The tool I have to share with you this week is Autocrat. This is an Add-On for Google Sheets. A few things you can do with this tool is mail merges, generate certificates of achievement, generate parent letters, and make docs specific to a particular student. Eric Curts (@EricCurts) has a great blog post that includes a tutorial video on how to use Autocrat.
#DigCitWeek is this week! I shared many digital citizenship resources with you at the beginning of the month. I encourage you to use those resources beyond the week and month. Digital citizenship should be an ongoing conversation throughout the school year.
Google Tip: Snoozing emails until later
In Gmail, you may have noticed the new Snooze option. This allows you to postpone emails and temporarily remove them from your inbox until you need them. Your email will come back to the top of your inbox when you want it to show up. To learn more about snoozing, visit the Gmail Help Center.
The tool I have to share with you this week is Google Drawings. To access Google Drawings, go to Google Drive, Click New, click More, choose Google Drawings. Google Drawings is like the buried treasure of G Suite! There are several resources to help you utilize it in your practice.
Google Tip: How to get videos into Google Drawings from Slides
Open a Google Slides presentation, click Insert and choose Video. Then, search for the video in Youtube, paste the URL, or locate in Google Drive. Once the video is inserted into the slide, copy it and paste it into a Google Drawing. Here is an example.
Bonus Google Tip: Accessibility features on student Chromebooks
Click here for a crash course on Using Chromebooks in Classrooms with Diverse Learners.
The tools I have to share with you this week are resources to help teach Digital Citizenship. Digital Citizenship is important to teach so that students can develop the skills and knowledge to effectively use technology and participate responsibly. There are many resources available for teaching this topic. Some Everfi Courses include Ignition, Commons, Say Something, Honor Code and Character Playbook. Google also has a curriculum called Be Internet Awesome. If you are looking for more of a scope and sequence sorted by grade level, Common Sense Media is a good place to start. These Facebook Lessons can be tweaked for any social media. Lastly, check out #DigCitCommit on social media.
Google Tip: Gmail Translate Feature
This feature is especially helpful when it comes to communicating with ELL students and families. They can write emails to you in their native language. When the message hits your inbox, open the message and click on the 3 dots, choose Translate Message.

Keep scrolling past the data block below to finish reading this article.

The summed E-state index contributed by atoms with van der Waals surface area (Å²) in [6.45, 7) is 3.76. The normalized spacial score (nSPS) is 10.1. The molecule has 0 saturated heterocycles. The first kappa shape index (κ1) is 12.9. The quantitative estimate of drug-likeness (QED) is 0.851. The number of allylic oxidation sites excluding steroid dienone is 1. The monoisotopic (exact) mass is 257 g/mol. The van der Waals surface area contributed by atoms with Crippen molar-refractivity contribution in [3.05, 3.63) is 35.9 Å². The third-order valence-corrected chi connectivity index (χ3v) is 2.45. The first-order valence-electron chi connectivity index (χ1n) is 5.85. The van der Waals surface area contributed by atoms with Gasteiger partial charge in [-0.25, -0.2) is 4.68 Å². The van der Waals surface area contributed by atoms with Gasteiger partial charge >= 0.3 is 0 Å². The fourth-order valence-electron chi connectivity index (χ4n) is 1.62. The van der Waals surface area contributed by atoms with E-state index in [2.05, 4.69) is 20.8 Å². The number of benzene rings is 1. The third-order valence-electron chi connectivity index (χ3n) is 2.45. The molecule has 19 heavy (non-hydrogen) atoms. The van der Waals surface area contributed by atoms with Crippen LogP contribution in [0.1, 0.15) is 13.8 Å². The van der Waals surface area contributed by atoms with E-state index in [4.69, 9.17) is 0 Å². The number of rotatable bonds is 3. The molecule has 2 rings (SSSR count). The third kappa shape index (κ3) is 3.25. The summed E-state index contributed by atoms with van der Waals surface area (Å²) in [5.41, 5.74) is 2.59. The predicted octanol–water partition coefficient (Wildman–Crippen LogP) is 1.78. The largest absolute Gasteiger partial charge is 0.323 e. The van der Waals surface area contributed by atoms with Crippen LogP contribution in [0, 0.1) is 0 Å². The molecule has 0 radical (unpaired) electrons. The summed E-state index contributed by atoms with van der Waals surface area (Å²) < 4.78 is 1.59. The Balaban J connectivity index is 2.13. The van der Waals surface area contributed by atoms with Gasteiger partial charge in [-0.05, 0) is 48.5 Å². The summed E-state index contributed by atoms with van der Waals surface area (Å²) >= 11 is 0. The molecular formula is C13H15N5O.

This week, I want to share the Global Read Aloud with you. The Global Read Aloud is like a book club on a global level. Classrooms around the world read a common book and make as many global connections as possible. This event happens in October and runs through November. Check out the event website to see which books and authors are contenders for each grade level this year and sign up. The kick off is October 1st!
Google Tip: Giving Feedback in Google Classroom
Did you know you can give annotated feedback in the mobile version of google classroom? Open the assignment in the google classroom app, tap on Student Work, Tap the student’s name and their attachment. Then, tap Edit to make any notes or drawings and tap Save.
*Note that this can only be done in the mobile app for google classroom, which is available on Android, Apple iOS, or Chrome OS.
The tools I have to share with you this week are from AR and VR Experiments by Google. Augmented Reality and Virtual Reality tools are becoming more and more prevalent. Mixed realities provide us with another way to be creative with engaging students. Just a line and Access Mars are a couple of my favorites.
Google Tip: Youtube Playlists
A playlist is a collection of videos that you can curate under a single link. This is a great feature for educators when they want students to be watching certain videos. It eliminates the need for the student to look search for the video on their own. Start with viewing a video you want in the playlist. Underneath that video, click Add to + and click on Create new playlist. Enter the playlist name. Use the drop-down menu to select the playlist’s privacy setting and click Create. I recommend selecting Unlisted. This is like when we say “anyone with the link can view” in other G Suite tools. To get the link to your playlist, click on the playlist in the left-hand side under Library. Copy the URL in the omnibox and share it out or post on Google Classroom. Students will be able to see any video you add to the playlist as the year progresses.